Background checks are one of the last steps before you decide to make it official with a tenant. Because of this, they’re also one of the biggest chances for a landlord to make a critical misstep. When you’re near the end of the process, you can get restless. When you get restless, you make mistakes that can cost you a lot of time and money later.
Bad tenants are like bad romantic relationships: it’s always easier to recognize the red flags and avoid getting involved with one in the first place. Here are some background check mistakes you should avoid when managing rental property.
Asking the wrong questions
A background check should be as fair and even-handed as possible. To accomplish that, you should let another company perform a balanced tenant background check. Professional background check companies will look at things like credit reports, eviction histories, and any applicable criminal records. They’ll then take that information back to you, the landlord, and let you decide what you want to do with it.
This is a better system than running the check on your own. If you do that, you’re more likely to get too close to the check. Getting too invested in a background check may not sound like an obvious problem on the surface. But if you start to care too much, you can cross some lines. And once you cross those lines, it’s hard to walk that boundary back and go on like everything is normal.
For example, let’s say you call a tenant and ask them questions about their background. If they don’t answer the questions to your exact liking, it’s easy to take that personally. And once you take it personally, you’re already messing up at least a little bit. You might start digging into parts of their life that you have no business digging in.
Asking “Where do you go to church?” can seem like a harmless question, especially if you live in a highly religious area like the American South. But by asking that, you’re opening yourself up to committing a Fair Housing Act violation. Religion should not be a factor in deciding who you’re going to rent to.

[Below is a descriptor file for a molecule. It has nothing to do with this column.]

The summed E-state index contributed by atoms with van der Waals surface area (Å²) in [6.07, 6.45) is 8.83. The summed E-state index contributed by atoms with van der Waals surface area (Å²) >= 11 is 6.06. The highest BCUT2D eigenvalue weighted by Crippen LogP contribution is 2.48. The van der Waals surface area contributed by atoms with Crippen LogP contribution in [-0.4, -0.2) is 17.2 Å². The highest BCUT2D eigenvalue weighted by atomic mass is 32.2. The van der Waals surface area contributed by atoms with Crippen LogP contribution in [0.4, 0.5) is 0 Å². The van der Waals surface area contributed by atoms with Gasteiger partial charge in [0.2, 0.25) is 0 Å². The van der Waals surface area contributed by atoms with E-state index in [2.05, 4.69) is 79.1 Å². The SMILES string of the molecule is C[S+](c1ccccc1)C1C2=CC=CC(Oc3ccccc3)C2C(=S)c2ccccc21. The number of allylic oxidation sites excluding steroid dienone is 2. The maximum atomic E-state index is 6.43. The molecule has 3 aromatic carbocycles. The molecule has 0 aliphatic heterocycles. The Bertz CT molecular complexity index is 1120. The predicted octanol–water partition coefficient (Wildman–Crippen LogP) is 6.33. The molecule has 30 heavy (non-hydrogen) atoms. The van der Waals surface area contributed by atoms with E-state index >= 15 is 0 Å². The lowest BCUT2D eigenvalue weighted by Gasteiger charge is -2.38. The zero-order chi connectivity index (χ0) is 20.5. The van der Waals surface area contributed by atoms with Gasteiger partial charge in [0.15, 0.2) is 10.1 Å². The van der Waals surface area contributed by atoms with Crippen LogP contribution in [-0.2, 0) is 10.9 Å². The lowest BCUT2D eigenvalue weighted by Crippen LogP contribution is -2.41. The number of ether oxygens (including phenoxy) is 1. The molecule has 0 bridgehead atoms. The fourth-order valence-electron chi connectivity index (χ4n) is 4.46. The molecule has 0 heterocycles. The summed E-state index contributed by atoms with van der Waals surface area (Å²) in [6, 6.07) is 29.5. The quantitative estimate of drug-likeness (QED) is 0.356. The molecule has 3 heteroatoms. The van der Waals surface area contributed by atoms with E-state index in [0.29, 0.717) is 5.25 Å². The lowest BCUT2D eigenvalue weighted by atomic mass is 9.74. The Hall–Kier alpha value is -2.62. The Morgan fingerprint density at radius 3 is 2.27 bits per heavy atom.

Even if you decide the person is a bad fit for other reasons, they might still be able to file a religious discrimination claim against you because you asked that question during the official check. Fighting those takes time that you should be spending on other aspects of the landlording business.
Assuming someone is safe
Word-of-mouth can be a powerful tool for finding good tenants. If your coworker tells you her brother needs a place to live, you should feel free to encourage the brother to apply. But you cannot take your coworker at her word if she says, “His other landlords have never had any issues,” or “He’s a great tenant.”
Of course she’s going to say that, because he’s her brother. It’s nice that she believes in a family member, but she’s too close to the situation to be truly objective. Her brother might be a quiet tenant who never pays his rent late. Or he might be the kind of tenant who invites the members of his punk band over to practice at midnight on a Tuesday.
There’s no way to know unless you do some checking first. You should perform a tenant background check to make sure he doesn’t need a home because he just got evicted from his fourth apartment in five years.
You should also ask for personal references that aren’t your coworker. If two or three other people say similar things to your coworker, then that’s a good sign that he really is someone whom you can trust. The tenant-landlord relationship is nothing without an earned sense of trust on both sides.